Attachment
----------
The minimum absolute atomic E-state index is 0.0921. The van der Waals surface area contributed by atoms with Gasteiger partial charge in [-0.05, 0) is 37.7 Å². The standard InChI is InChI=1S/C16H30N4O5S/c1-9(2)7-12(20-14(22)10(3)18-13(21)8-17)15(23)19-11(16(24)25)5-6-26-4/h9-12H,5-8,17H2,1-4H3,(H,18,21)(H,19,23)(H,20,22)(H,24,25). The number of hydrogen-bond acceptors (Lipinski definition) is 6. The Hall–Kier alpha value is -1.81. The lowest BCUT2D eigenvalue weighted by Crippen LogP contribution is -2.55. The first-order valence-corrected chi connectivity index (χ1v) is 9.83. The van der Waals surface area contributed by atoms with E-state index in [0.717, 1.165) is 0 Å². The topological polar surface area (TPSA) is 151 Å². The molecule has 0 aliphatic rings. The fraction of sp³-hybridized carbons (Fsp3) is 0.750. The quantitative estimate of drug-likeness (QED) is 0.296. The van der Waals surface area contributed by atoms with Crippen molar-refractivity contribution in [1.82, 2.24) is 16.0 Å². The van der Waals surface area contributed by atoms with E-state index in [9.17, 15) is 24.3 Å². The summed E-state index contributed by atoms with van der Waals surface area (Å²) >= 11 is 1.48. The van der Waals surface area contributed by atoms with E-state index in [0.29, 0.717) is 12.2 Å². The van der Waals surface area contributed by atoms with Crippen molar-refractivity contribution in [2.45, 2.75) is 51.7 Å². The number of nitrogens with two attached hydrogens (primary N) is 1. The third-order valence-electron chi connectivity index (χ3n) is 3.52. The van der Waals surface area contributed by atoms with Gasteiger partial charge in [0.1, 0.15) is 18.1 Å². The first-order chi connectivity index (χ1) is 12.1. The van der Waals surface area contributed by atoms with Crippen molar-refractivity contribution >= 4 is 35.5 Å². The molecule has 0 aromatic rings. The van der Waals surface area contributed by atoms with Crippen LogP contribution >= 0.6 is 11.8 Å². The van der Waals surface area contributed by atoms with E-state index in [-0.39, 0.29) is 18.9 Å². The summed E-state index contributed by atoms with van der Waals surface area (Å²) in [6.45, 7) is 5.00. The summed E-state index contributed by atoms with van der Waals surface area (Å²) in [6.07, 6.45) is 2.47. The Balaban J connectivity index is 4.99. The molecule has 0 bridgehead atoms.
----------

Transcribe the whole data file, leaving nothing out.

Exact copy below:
The minimum absolute atomic E-state index is 0.0921. The van der Waals surface area contributed by atoms with Gasteiger partial charge in [-0.05, 0) is 37.7 Å². The standard InChI is InChI=1S/C16H30N4O5S/c1-9(2)7-12(20-14(22)10(3)18-13(21)8-17)15(23)19-11(16(24)25)5-6-26-4/h9-12H,5-8,17H2,1-4H3,(H,18,21)(H,19,23)(H,20,22)(H,24,25). The number of hydrogen-bond acceptors (Lipinski definition) is 6. The Hall–Kier alpha value is -1.81. The lowest BCUT2D eigenvalue weighted by Crippen LogP contribution is -2.55. The first-order valence-corrected chi connectivity index (χ1v) is 9.83. The van der Waals surface area contributed by atoms with E-state index in [0.717, 1.165) is 0 Å². The topological polar surface area (TPSA) is 151 Å². The molecule has 0 aliphatic rings. The fraction of sp³-hybridized carbons (Fsp3) is 0.750. The quantitative estimate of drug-likeness (QED) is 0.296. The van der Waals surface area contributed by atoms with Crippen molar-refractivity contribution in [1.82, 2.24) is 16.0 Å². The van der Waals surface area contributed by atoms with E-state index in [9.17, 15) is 24.3 Å². The summed E-state index contributed by atoms with van der Waals surface area (Å²) >= 11 is 1.48. The van der Waals surface area contributed by atoms with E-state index in [0.29, 0.717) is 12.2 Å². The van der Waals surface area contributed by atoms with Crippen molar-refractivity contribution in [2.45, 2.75) is 51.7 Å². The number of nitrogens with two attached hydrogens (primary N) is 1. The third-order valence-electron chi connectivity index (χ3n) is 3.52. The van der Waals surface area contributed by atoms with Gasteiger partial charge in [0.1, 0.15) is 18.1 Å². The first-order chi connectivity index (χ1) is 12.1. The van der Waals surface area contributed by atoms with Crippen molar-refractivity contribution >= 4 is 35.5 Å². The molecule has 0 aromatic rings. The van der Waals surface area contributed by atoms with Crippen LogP contribution >= 0.6 is 11.8 Å². The van der Waals surface area contributed by atoms with E-state index in [-0.39, 0.29) is 18.9 Å². The summed E-state index contributed by atoms with van der Waals surface area (Å²) in [6.45, 7) is 5.00. The summed E-state index contributed by atoms with van der Waals surface area (Å²) in [6.07, 6.45) is 2.47. The Balaban J connectivity index is 4.99. The molecule has 0 bridgehead atoms.